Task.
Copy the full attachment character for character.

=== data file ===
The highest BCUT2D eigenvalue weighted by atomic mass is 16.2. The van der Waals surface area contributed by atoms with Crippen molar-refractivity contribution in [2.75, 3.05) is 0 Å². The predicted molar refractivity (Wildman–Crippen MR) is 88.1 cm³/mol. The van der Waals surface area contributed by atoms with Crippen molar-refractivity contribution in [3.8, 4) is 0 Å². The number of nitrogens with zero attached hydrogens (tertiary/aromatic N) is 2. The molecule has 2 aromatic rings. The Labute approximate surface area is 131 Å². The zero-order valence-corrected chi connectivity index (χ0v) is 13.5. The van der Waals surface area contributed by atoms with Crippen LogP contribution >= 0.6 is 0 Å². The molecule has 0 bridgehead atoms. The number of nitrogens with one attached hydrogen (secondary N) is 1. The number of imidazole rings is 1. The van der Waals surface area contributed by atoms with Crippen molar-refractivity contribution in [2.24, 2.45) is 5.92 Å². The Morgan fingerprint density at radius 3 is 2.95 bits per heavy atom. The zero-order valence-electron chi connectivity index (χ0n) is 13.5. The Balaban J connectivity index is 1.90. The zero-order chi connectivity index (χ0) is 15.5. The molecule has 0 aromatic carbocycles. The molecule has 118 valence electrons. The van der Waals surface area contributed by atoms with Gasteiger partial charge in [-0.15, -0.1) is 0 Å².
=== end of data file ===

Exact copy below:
The highest BCUT2D eigenvalue weighted by atomic mass is 16.2. The van der Waals surface area contributed by atoms with Crippen molar-refractivity contribution in [2.75, 3.05) is 0 Å². The predicted molar refractivity (Wildman–Crippen MR) is 88.1 cm³/mol. The van der Waals surface area contributed by atoms with Crippen molar-refractivity contribution in [3.8, 4) is 0 Å². The number of nitrogens with zero attached hydrogens (tertiary/aromatic N) is 2. The molecule has 2 aromatic rings. The Labute approximate surface area is 131 Å². The zero-order valence-corrected chi connectivity index (χ0v) is 13.5. The van der Waals surface area contributed by atoms with Crippen LogP contribution >= 0.6 is 0 Å². The molecule has 0 bridgehead atoms. The number of nitrogens with one attached hydrogen (secondary N) is 1. The number of imidazole rings is 1. The van der Waals surface area contributed by atoms with Crippen molar-refractivity contribution in [2.24, 2.45) is 5.92 Å². The Morgan fingerprint density at radius 3 is 2.95 bits per heavy atom. The zero-order valence-electron chi connectivity index (χ0n) is 13.5. The Balaban J connectivity index is 1.90. The zero-order chi connectivity index (χ0) is 15.5. The molecule has 0 aromatic carbocycles. The molecule has 118 valence electrons. The van der Waals surface area contributed by atoms with Gasteiger partial charge in [-0.15, -0.1) is 0 Å².